We can find the points of high influence and display them as below. We see that that the data points for V. De Geneve and La Vallee have high influence. They must have high misfit (as measured by standardised residual) or high leverage, or both.

# influence
# round(cooks.distance(sw1.lm), 3)
# round(8/(n - 2*p), 3)
# V. De Geneve and La Vallee are points of high influence

(i <- cooks.distance(sw1.lm) > (8/(n - 2*p)))
##   Courtelary     Delemont Franches-Mnt      Moutier   Neuveville 
##        FALSE        FALSE        FALSE        FALSE        FALSE 
##   Porrentruy        Broye        Glane      Gruyere       Sarine 
##        FALSE        FALSE        FALSE        FALSE        FALSE 
##      Veveyse        Aigle      Aubonne     Avenches     Cossonay 
##        FALSE        FALSE        FALSE        FALSE        FALSE 
##    Echallens     Grandson     Lausanne    La Vallee       Lavaux 
##        FALSE        FALSE        FALSE         TRUE        FALSE 
##       Morges       Moudon        Nyone         Orbe         Oron 
##        FALSE        FALSE        FALSE        FALSE        FALSE 
##      Payerne Paysd'enhaut        Rolle        Vevey      Yverdon 
##        FALSE        FALSE        FALSE        FALSE        FALSE 
##      Conthey    Entremont       Herens     Martigwy      Monthey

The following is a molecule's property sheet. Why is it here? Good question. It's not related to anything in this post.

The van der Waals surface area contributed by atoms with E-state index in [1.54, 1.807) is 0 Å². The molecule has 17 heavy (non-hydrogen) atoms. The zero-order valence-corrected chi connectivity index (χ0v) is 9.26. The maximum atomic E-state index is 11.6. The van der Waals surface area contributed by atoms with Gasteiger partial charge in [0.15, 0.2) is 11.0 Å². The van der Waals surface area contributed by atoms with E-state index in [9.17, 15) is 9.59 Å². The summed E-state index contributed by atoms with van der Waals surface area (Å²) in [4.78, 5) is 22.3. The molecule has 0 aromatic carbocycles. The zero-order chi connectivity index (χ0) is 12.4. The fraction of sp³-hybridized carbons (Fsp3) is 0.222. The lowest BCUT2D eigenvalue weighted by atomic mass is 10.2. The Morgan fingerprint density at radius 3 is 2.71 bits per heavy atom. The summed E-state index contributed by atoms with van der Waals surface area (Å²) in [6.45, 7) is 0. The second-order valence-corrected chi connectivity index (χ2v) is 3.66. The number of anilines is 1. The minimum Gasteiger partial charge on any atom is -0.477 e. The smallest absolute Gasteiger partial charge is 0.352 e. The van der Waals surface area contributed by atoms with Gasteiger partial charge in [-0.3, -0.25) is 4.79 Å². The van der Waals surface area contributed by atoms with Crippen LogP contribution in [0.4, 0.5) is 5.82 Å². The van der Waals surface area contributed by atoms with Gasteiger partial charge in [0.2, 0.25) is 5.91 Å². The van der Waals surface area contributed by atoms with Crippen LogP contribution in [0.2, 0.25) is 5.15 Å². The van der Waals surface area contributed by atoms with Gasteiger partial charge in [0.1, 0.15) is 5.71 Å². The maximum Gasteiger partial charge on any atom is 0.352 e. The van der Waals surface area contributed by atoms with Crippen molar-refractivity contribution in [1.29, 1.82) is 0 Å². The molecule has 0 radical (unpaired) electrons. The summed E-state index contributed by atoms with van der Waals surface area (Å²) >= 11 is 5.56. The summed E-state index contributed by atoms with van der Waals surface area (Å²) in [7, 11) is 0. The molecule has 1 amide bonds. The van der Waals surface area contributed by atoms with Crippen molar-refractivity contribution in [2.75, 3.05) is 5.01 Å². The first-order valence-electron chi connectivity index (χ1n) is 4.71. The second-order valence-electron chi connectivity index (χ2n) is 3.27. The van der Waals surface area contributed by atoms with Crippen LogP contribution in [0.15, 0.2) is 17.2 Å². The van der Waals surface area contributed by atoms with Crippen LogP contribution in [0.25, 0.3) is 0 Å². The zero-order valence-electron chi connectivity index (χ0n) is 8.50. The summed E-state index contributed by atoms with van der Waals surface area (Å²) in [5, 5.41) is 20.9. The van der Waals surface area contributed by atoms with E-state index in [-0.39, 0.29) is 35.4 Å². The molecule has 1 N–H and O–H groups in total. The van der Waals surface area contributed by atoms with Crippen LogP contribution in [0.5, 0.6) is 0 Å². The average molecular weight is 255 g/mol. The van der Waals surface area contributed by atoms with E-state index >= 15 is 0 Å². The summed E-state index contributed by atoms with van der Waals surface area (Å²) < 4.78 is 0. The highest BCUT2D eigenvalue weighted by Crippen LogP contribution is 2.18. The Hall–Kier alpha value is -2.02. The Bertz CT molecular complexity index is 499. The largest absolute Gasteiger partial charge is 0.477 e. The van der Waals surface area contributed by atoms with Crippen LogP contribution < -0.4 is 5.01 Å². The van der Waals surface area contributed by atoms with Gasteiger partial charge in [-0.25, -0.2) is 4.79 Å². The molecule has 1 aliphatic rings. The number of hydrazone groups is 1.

##        FALSE        FALSE        FALSE        FALSE        FALSE 
##   St Maurice       Sierre         Sion       Boudry La Chauxdfnd 
##        FALSE        FALSE        FALSE        FALSE        FALSE 
##     Le Locle    Neuchatel   Val de Ruz ValdeTravers V. De Geneve 
##        FALSE        FALSE        FALSE        FALSE         TRUE 
##  Rive Droite  Rive Gauche 
##        FALSE        FALSE
pairs(sw, lower.panel = NULL, pch = 1 + 15*i, col = 1 + i)

The data points for V. De Geneve and La Vallee have high leverage in the sense that they exceed twice the mean leverage \(p/n\).

How about misfit? V. De Geneve and Rive Gauche are above threshold (which equals 2) for high misfit. Rive Droite and La Vallee have highish misfit. However, Rive Gauche and Rive Droite do not have high enough leverages (0.1 and 0.178) to make them a problem. On the other hand La Vallee has a particularly high leverage (0.379), so its milder misfit (1.7) is still a cause for concern.

# leverage
# round(hatvalues(sw1.lm), 3)
# round(2*p/n, 3)
# V. De Geneve and La Vallee are points of high leverage

# misfit
# round(rstandard(sw1.lm), 3)
# V. De Geneve and Rive Gauche have higher misfit than Rive Droite and La Vallee

# standard diagnostics
par(mfrow = c(2, 2))

qqnorm(rstudent(sw1.lm), main = NULL, pch = 1 + 15*i, col = 1 + i)
qqline(rstudent(sw1.lm))

plot(fitted.values(sw1.lm), rstudent(sw1.lm), pch = 1 + 15*i, col = 1 + i)
text(fitted.values(sw1.lm), rstudent(sw1.lm), abbreviate(row.names(sw)), adj = -0.2)

plot(hatvalues(sw1.lm), ylim = c(0, 0.6), pch = 1 + 15*i, col = 1 + i)
text(hatvalues(sw1.lm), row.names(sw), srt = 90, adj = -0.1)
abline(2*p/n, 0, lty = 2)